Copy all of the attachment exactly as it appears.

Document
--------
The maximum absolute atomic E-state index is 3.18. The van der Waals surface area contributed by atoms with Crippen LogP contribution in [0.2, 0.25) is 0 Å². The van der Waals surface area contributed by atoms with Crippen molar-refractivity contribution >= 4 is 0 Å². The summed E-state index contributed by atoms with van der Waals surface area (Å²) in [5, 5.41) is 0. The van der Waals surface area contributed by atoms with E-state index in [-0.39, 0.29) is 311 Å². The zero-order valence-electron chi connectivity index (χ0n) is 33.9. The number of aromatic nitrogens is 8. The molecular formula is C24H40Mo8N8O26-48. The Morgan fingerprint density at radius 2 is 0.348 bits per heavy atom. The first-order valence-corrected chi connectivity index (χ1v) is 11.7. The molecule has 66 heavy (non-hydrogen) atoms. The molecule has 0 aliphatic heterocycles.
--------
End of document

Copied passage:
The maximum absolute atomic E-state index is 3.18. The van der Waals surface area contributed by atoms with Crippen LogP contribution in [0.2, 0.25) is 0 Å². The van der Waals surface area contributed by atoms with Crippen molar-refractivity contribution >= 4 is 0 Å². The summed E-state index contributed by atoms with van der Waals surface area (Å²) in [5, 5.41) is 0. The van der Waals surface area contributed by atoms with E-state index in [-0.39, 0.29) is 311 Å². The zero-order valence-electron chi connectivity index (χ0n) is 33.9. The number of aromatic nitrogens is 8. The molecular formula is C24H40Mo8N8O26-48. The Morgan fingerprint density at radius 2 is 0.348 bits per heavy atom. The first-order valence-corrected chi connectivity index (χ1v) is 11.7. The molecule has 66 heavy (non-hydrogen) atoms. The molecule has 0 aliphatic heterocycles.